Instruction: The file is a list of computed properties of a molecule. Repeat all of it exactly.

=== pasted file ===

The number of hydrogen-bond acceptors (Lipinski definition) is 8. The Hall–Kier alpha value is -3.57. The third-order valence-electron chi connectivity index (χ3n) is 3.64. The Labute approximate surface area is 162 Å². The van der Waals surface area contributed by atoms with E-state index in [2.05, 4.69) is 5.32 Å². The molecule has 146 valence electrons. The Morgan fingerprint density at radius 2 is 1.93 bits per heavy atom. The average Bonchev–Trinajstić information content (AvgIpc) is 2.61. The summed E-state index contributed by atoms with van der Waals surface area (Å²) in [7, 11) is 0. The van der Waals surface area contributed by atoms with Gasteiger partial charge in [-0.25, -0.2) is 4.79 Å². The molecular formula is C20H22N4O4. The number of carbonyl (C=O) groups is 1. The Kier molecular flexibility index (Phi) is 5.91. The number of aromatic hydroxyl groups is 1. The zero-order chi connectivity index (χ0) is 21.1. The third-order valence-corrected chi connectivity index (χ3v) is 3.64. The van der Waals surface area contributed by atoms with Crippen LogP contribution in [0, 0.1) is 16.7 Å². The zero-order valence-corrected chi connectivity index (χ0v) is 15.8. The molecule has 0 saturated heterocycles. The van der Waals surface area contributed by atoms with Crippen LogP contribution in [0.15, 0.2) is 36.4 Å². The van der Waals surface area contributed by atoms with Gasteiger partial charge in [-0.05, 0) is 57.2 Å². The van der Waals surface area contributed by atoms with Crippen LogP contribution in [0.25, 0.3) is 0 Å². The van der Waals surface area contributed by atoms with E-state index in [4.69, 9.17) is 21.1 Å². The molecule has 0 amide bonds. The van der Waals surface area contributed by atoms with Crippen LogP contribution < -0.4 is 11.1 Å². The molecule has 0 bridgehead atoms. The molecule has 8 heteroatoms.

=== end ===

The number of hydrogen-bond acceptors (Lipinski definition) is 8. The Hall–Kier alpha value is -3.57. The third-order valence-electron chi connectivity index (χ3n) is 3.64. The Labute approximate surface area is 162 Å². The van der Waals surface area contributed by atoms with E-state index in [2.05, 4.69) is 5.32 Å². The molecule has 146 valence electrons. The Morgan fingerprint density at radius 2 is 1.93 bits per heavy atom. The average Bonchev–Trinajstić information content (AvgIpc) is 2.61. The summed E-state index contributed by atoms with van der Waals surface area (Å²) in [7, 11) is 0. The van der Waals surface area contributed by atoms with Gasteiger partial charge in [-0.25, -0.2) is 4.79 Å². The molecular formula is C20H22N4O4. The number of carbonyl (C=O) groups is 1. The Kier molecular flexibility index (Phi) is 5.91. The number of aromatic hydroxyl groups is 1. The zero-order chi connectivity index (χ0) is 21.1. The third-order valence-corrected chi connectivity index (χ3v) is 3.64. The van der Waals surface area contributed by atoms with Crippen LogP contribution in [0, 0.1) is 16.7 Å². The zero-order valence-corrected chi connectivity index (χ0v) is 15.8. The molecule has 0 saturated heterocycles. The van der Waals surface area contributed by atoms with Crippen LogP contribution in [0.15, 0.2) is 36.4 Å². The van der Waals surface area contributed by atoms with Gasteiger partial charge in [-0.05, 0) is 57.2 Å². The van der Waals surface area contributed by atoms with Crippen LogP contribution in [0.25, 0.3) is 0 Å². The van der Waals surface area contributed by atoms with E-state index in [4.69, 9.17) is 21.1 Å². The molecule has 0 amide bonds. The van der Waals surface area contributed by atoms with Crippen LogP contribution < -0.4 is 11.1 Å². The molecule has 0 bridgehead atoms. The molecule has 8 heteroatoms.